A study conducted by Makerere University researchers in Iganga and Bugiri districts indicates that disparities still exist regarding access and sustained use of improved crop varieties among women and men. The men still dominate decision making power which negatively impacts on the sustained use and uptake of improved crop varieties in the two districts. Gender transformative approaches that consider the interest and needs of both men and women, are deemed fit for the design and implementation of interventions and ensure voices and aspirations of men and women are considered.
Between 2020–2022, researchers from Makerere University Department of Extension and Innovation Studies with support from Carnegie Corporation of New York under the Auspices of the Directorate of Graduate Research and Training programme of Supporting Early Career Academics through Post-Doctoral training at Makerere University (SECA) undertook a study titled, “Intra-household Gender Dynamics in Uptake of Agricultural Technologies for Sustained livelihoods in Uganda.”
The study was conducted in Nakigo and Nambaale sub-counties in Iganga and Buwunga and Nabukalu sub counties in Bugiri districts. The study areas were selected because of the intensity of interventions by government and non-state agencies in the area aimed at enhancing resilience of the farming systems and increasing agricultural productivity.
The study, aimed to unravel the power dynamics at the household level that influence sustained use of new crop varieties for equitable and sustainable likelihoods in Uganda. The research therefore adopted a gender approach in examining decision making patterns, power relations and negotiation processes at household level and how these influence access to control over new technologies and ultimately sustained use. This was disclosed during the research dissemination workshops conducted on 6th and 7th October 2022 in the study areas that brought together district administrative and technical officers including, production, extension and agricultural officers, district chairpersons, senior production secretaries, farmers and farmer groups, civil society organisations and community-based organisations.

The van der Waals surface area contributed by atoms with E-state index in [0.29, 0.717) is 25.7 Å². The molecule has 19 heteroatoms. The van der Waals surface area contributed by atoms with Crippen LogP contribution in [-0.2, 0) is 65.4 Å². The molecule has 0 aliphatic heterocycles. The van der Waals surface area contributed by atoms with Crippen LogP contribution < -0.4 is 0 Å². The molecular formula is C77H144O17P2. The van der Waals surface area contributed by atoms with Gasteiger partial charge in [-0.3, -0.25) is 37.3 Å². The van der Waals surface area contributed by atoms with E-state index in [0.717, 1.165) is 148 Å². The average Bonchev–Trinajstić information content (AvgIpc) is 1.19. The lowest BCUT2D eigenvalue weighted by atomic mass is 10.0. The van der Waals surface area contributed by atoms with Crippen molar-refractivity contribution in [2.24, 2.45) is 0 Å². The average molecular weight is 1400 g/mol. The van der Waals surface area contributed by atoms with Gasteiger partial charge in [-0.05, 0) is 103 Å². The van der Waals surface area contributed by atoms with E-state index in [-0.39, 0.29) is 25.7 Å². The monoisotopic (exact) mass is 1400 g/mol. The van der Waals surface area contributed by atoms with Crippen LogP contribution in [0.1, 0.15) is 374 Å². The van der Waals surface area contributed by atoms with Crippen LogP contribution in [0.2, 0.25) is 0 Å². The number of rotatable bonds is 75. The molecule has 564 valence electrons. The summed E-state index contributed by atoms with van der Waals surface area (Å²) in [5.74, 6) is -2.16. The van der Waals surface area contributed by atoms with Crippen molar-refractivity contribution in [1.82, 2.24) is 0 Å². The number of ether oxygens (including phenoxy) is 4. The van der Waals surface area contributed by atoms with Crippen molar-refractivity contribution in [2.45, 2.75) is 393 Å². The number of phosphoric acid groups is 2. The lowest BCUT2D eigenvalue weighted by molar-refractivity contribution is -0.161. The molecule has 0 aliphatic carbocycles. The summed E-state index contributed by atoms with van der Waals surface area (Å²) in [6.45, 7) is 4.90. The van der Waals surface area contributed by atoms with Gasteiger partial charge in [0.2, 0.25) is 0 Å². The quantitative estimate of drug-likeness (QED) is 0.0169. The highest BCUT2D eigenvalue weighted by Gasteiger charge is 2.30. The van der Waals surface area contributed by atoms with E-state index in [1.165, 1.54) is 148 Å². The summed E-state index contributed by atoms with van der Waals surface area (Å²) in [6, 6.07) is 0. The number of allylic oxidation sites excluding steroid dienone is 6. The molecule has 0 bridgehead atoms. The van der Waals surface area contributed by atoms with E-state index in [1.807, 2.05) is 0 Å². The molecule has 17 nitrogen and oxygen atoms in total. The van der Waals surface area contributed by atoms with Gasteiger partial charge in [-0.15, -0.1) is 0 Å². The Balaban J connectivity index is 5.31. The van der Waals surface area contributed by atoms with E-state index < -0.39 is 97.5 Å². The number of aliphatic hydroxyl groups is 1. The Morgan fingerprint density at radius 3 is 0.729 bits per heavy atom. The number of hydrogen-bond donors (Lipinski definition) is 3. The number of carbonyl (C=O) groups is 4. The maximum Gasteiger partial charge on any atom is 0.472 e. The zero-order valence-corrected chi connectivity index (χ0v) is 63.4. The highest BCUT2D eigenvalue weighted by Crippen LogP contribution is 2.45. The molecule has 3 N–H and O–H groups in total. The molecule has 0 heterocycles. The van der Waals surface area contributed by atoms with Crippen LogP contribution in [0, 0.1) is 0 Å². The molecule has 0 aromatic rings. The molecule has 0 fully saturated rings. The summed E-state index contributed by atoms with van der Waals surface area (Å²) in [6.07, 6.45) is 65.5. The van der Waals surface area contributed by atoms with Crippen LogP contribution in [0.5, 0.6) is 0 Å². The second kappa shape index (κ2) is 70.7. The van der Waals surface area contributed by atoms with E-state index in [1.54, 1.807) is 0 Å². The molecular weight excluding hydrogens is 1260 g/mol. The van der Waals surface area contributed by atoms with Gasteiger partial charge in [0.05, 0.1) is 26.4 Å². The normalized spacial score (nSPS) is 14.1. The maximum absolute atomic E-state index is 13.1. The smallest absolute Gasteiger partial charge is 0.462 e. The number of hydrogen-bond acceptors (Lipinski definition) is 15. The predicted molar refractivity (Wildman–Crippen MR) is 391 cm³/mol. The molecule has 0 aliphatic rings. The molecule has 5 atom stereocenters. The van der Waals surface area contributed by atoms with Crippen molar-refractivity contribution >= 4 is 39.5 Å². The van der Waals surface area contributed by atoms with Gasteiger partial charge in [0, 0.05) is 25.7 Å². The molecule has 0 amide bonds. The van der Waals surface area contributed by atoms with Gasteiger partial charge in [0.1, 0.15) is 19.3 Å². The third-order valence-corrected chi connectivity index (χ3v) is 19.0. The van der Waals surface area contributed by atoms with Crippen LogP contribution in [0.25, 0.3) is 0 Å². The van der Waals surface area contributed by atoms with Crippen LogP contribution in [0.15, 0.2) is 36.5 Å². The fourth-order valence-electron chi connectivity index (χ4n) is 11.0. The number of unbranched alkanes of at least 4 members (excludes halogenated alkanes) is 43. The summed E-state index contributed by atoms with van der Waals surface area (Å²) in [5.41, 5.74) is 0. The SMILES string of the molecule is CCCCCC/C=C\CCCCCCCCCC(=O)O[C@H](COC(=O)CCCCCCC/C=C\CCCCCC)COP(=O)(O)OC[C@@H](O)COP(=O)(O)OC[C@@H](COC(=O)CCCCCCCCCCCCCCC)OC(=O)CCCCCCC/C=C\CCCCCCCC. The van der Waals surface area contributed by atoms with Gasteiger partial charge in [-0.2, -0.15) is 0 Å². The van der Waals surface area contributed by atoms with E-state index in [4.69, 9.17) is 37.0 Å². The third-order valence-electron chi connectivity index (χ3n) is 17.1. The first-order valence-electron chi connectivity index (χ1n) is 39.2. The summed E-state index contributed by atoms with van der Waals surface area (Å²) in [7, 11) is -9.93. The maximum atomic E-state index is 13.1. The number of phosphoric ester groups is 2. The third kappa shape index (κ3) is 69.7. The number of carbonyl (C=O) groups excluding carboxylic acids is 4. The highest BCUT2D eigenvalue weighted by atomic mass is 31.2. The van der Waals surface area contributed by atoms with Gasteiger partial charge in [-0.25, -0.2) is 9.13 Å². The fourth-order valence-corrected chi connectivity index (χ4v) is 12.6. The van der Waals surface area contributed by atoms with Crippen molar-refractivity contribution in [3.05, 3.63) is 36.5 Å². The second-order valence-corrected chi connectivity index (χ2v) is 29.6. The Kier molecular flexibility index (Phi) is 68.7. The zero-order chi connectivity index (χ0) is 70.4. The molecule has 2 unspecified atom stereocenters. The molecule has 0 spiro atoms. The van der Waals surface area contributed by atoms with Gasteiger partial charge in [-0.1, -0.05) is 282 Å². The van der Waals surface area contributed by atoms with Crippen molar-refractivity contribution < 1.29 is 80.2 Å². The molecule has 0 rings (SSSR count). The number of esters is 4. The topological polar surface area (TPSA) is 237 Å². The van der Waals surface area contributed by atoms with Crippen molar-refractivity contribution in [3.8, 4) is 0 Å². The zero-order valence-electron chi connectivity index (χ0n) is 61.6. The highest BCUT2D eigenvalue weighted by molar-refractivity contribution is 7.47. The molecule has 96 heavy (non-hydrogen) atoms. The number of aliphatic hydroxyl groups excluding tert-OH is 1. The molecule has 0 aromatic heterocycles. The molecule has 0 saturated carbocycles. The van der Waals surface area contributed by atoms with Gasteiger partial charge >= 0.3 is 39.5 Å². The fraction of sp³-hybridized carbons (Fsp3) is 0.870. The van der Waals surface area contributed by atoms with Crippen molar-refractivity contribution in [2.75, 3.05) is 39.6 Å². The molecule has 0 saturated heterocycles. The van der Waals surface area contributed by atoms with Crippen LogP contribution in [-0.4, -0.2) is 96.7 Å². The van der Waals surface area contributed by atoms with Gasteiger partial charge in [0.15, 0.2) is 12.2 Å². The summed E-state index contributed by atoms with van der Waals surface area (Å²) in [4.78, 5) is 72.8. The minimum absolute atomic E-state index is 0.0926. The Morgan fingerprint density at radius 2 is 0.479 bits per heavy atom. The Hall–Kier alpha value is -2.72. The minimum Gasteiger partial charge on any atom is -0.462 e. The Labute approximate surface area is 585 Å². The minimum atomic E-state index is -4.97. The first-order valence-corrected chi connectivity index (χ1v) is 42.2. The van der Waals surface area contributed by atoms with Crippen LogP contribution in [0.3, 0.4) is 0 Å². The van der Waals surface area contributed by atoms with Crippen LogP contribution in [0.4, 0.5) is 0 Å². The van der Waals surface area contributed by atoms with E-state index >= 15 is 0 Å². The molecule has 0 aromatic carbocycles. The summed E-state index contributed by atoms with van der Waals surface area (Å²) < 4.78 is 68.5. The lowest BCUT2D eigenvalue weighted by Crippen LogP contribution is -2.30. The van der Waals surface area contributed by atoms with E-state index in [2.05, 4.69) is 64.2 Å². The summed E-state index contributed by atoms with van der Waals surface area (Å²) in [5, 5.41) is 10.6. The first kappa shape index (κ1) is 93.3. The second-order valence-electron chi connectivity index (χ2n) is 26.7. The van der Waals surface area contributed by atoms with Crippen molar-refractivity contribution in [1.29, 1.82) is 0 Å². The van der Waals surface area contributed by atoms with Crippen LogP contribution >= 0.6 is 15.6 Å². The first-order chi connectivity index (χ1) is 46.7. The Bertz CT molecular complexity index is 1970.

According to the Principal Investigator, Dr. Losira Nasirumbi Sanya, progress towards attaining food security remains a challenge partly due to low use of science and technological innovations developed over time. While sharing the study findings for validation, Dr. Losira explained that the overall objective of the research was to contribute towards promoting sustainable use of new agricultural technologies and innovations through better understanding of the gendered dynamics that enhance access and sustained use as a pathway to transformation of production systems and increasing productivity.